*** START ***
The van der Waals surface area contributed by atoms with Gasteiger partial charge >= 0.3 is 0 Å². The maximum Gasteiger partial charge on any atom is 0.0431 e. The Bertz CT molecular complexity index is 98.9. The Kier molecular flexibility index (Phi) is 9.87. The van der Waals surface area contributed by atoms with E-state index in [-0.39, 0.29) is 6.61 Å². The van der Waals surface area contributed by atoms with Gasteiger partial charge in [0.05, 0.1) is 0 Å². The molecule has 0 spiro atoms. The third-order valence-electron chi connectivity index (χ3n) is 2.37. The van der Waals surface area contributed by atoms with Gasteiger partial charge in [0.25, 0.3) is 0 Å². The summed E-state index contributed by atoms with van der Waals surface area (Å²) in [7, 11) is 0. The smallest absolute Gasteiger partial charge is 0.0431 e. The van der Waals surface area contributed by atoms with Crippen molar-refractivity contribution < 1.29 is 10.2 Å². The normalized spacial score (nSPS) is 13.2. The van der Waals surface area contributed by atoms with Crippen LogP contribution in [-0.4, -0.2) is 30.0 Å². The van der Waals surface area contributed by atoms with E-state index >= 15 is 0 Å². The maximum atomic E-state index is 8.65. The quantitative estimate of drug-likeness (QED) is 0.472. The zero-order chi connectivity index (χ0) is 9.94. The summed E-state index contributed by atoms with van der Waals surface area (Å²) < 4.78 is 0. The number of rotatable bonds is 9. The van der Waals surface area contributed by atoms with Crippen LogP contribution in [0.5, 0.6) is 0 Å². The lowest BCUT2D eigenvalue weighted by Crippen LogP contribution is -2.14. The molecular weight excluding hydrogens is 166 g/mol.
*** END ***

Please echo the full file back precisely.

The van der Waals surface area contributed by atoms with Gasteiger partial charge >= 0.3 is 0 Å². The maximum Gasteiger partial charge on any atom is 0.0431 e. The Bertz CT molecular complexity index is 98.9. The Kier molecular flexibility index (Phi) is 9.87. The van der Waals surface area contributed by atoms with E-state index in [-0.39, 0.29) is 6.61 Å². The van der Waals surface area contributed by atoms with Gasteiger partial charge in [0.05, 0.1) is 0 Å². The molecule has 0 spiro atoms. The third-order valence-electron chi connectivity index (χ3n) is 2.37. The van der Waals surface area contributed by atoms with Gasteiger partial charge in [0.25, 0.3) is 0 Å². The summed E-state index contributed by atoms with van der Waals surface area (Å²) in [7, 11) is 0. The smallest absolute Gasteiger partial charge is 0.0431 e. The van der Waals surface area contributed by atoms with Crippen molar-refractivity contribution < 1.29 is 10.2 Å². The normalized spacial score (nSPS) is 13.2. The van der Waals surface area contributed by atoms with Crippen LogP contribution in [-0.4, -0.2) is 30.0 Å². The van der Waals surface area contributed by atoms with E-state index >= 15 is 0 Å². The maximum atomic E-state index is 8.65. The quantitative estimate of drug-likeness (QED) is 0.472. The zero-order chi connectivity index (χ0) is 9.94. The summed E-state index contributed by atoms with van der Waals surface area (Å²) < 4.78 is 0. The number of rotatable bonds is 9. The van der Waals surface area contributed by atoms with Crippen LogP contribution in [0.5, 0.6) is 0 Å². The lowest BCUT2D eigenvalue weighted by Crippen LogP contribution is -2.14. The molecular weight excluding hydrogens is 166 g/mol.